City living, country dreams
"SINCE MY FIRST CREATIVE writing class in high school, I knew that I wanted to write," says Dean Hybl ('89), whose second novel, Peaks in the Valley, will publish this summer. It is a sequel to his 2000 book, Crystal Clear, which was "a glimpse into life in small-town America" that followed the residents of a southern village through the challenges of their lives.
Peaks in the Valley continues this story, but Hybl says that in this book, he has "tried to illustrate the characters more to paint the unique personalities of people in a small town. Some of the characters and events in the book are based on people that I knew or things that happened to me. Some are not, but all of them are a combination of the best and worst of all things in life."
The best thing about being published, says Hybl, is getting phone calls or e-mails "from people I've not heard from in years or others praising my work."
Hybl plans to continue the series, but is not sure when, since his full-time job is time consuming. He is assistant athletics director for communication at Florida's Rollins College, where he oversees all the major publications, media relations and Web design for the Rollins athletics department (consisting of 21 Division II teams). Hybl's work at Rollins has earned national recognition for publication excellence from the College Sports Information Directors of America. This year, he took on new responsibility as adviser to Rollins' weekly student newspaper, the Sandspur.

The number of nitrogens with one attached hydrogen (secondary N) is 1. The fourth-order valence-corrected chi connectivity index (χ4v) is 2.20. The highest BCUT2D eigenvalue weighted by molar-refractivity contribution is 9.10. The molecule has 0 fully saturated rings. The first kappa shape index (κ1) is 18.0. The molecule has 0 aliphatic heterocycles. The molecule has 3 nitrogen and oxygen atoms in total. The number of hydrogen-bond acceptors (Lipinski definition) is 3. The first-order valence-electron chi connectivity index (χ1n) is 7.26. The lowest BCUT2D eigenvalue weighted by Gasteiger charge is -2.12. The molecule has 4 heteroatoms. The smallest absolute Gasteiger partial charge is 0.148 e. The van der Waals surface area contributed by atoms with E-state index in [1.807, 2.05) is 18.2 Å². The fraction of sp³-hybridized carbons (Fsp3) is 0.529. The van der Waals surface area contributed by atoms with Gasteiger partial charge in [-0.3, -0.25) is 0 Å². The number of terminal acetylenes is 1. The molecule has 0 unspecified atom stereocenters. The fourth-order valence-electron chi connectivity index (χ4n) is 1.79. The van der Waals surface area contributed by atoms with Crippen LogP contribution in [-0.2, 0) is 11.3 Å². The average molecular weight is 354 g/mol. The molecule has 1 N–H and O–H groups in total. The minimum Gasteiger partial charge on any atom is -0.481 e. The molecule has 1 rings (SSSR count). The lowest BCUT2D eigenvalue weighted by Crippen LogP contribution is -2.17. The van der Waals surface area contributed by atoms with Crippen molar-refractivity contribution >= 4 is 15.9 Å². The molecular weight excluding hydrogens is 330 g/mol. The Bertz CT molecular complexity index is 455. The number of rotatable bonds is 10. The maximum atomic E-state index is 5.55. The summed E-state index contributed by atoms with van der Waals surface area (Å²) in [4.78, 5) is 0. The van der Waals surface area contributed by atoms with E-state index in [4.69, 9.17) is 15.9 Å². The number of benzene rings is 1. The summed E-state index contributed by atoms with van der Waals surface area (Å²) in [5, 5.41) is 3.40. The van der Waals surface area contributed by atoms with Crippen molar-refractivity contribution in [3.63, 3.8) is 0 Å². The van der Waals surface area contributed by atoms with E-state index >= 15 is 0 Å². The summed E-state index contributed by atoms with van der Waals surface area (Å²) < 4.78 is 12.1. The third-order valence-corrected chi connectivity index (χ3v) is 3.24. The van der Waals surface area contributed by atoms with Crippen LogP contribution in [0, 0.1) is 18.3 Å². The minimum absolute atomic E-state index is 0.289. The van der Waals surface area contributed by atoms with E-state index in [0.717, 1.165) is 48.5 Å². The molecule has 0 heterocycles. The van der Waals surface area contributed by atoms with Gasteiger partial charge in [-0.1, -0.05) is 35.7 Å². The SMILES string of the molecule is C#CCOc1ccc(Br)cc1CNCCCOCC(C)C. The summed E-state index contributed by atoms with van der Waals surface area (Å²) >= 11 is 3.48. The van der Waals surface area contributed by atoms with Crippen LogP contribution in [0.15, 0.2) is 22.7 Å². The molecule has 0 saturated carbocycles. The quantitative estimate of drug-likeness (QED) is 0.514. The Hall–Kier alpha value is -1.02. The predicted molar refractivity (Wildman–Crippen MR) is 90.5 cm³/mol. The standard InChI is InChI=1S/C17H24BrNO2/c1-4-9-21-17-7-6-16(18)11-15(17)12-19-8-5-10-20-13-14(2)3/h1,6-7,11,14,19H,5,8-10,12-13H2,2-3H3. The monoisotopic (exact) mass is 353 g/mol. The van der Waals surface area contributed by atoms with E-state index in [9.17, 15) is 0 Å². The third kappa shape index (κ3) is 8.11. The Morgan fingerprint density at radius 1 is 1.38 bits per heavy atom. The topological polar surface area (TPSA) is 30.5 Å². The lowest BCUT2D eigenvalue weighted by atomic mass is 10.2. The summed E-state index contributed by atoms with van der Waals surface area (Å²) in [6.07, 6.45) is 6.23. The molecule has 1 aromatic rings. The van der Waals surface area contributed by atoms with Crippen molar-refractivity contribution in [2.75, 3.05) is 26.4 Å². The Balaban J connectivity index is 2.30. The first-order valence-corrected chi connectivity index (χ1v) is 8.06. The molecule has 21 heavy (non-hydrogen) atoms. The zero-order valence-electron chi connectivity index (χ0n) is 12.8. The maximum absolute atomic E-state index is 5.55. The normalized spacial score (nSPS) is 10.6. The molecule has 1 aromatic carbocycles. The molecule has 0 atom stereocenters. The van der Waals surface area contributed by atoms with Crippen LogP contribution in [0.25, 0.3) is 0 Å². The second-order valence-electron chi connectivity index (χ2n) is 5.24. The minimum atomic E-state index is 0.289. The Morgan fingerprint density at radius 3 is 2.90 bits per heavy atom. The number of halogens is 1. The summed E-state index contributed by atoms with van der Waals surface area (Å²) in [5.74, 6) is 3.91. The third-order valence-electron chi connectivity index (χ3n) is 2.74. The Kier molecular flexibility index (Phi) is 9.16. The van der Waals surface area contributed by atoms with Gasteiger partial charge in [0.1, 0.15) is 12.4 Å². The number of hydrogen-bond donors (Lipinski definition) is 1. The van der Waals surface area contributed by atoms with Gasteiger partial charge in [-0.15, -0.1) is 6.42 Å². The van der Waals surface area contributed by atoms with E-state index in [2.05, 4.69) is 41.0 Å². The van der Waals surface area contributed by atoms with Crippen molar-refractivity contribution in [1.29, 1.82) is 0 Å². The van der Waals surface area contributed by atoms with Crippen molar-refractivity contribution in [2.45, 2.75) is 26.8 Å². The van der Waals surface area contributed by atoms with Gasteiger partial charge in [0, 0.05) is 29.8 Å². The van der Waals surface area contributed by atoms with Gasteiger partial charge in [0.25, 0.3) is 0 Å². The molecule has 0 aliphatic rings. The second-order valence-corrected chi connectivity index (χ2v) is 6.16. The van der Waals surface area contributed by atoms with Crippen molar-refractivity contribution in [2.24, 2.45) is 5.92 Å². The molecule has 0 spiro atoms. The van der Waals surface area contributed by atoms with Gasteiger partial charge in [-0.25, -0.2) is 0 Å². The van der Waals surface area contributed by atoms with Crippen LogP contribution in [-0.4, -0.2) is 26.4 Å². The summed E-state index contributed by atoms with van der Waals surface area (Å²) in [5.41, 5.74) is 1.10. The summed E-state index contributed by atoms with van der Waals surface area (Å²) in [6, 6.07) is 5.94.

Despite a tough schedule, working in sports media relations has its perks. From 1996 to 2001, Hybl had "front row seats" as head statistician for the Florida Citrus Bowl, (now the Capital One Bowl). For the past two years, he has been a spotter for CBS/Westwood One National Radio broadcasts of Tampa Bay Buccaneer games. Hybl was a spotter through the 2002 divisional playoff game with the San Francisco 49ers, before the Bucs went on to win the NFC conference game and Super Bowl XXXVII over the Oakland Raiders.
Hybl majored in communications with a concentration in journalism and was a member of JMU's Marching Royal Dukes, a Breeze sports writer and an intern in JMU's Sports Information Office. "Through the camaraderie of the band and the small-community feeling of the school, I always felt that you couldn't get lost at JMU," says Hybl. "Someone would always find you."
• Allison Mall ('04)